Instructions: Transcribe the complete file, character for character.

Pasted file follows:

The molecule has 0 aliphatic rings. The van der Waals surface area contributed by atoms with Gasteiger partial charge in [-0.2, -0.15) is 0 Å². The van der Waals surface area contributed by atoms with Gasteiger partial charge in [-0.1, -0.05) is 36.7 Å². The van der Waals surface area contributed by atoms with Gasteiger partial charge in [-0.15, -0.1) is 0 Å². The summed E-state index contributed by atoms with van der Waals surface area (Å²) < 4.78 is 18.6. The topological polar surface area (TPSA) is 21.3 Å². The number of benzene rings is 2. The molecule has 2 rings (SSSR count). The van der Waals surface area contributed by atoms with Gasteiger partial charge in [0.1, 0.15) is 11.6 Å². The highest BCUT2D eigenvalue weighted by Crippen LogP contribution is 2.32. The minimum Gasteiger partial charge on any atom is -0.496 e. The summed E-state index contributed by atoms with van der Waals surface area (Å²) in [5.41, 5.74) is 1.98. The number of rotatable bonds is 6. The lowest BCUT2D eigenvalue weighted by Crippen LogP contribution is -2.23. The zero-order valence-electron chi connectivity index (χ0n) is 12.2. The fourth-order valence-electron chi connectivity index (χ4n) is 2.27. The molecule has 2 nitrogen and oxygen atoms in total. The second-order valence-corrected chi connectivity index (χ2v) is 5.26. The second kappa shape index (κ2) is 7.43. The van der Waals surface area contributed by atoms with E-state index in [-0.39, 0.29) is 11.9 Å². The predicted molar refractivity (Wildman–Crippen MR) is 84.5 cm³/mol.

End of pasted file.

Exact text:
The molecule has 0 aliphatic rings. The van der Waals surface area contributed by atoms with Gasteiger partial charge in [-0.2, -0.15) is 0 Å². The van der Waals surface area contributed by atoms with Gasteiger partial charge in [-0.1, -0.05) is 36.7 Å². The van der Waals surface area contributed by atoms with Gasteiger partial charge in [-0.15, -0.1) is 0 Å². The summed E-state index contributed by atoms with van der Waals surface area (Å²) < 4.78 is 18.6. The topological polar surface area (TPSA) is 21.3 Å². The number of benzene rings is 2. The molecule has 2 rings (SSSR count). The van der Waals surface area contributed by atoms with Gasteiger partial charge in [0.1, 0.15) is 11.6 Å². The highest BCUT2D eigenvalue weighted by Crippen LogP contribution is 2.32. The minimum Gasteiger partial charge on any atom is -0.496 e. The summed E-state index contributed by atoms with van der Waals surface area (Å²) in [5.41, 5.74) is 1.98. The number of rotatable bonds is 6. The lowest BCUT2D eigenvalue weighted by Crippen LogP contribution is -2.23. The zero-order valence-electron chi connectivity index (χ0n) is 12.2. The fourth-order valence-electron chi connectivity index (χ4n) is 2.27. The molecule has 2 nitrogen and oxygen atoms in total. The second-order valence-corrected chi connectivity index (χ2v) is 5.26. The second kappa shape index (κ2) is 7.43. The van der Waals surface area contributed by atoms with E-state index in [-0.39, 0.29) is 11.9 Å². The predicted molar refractivity (Wildman–Crippen MR) is 84.5 cm³/mol.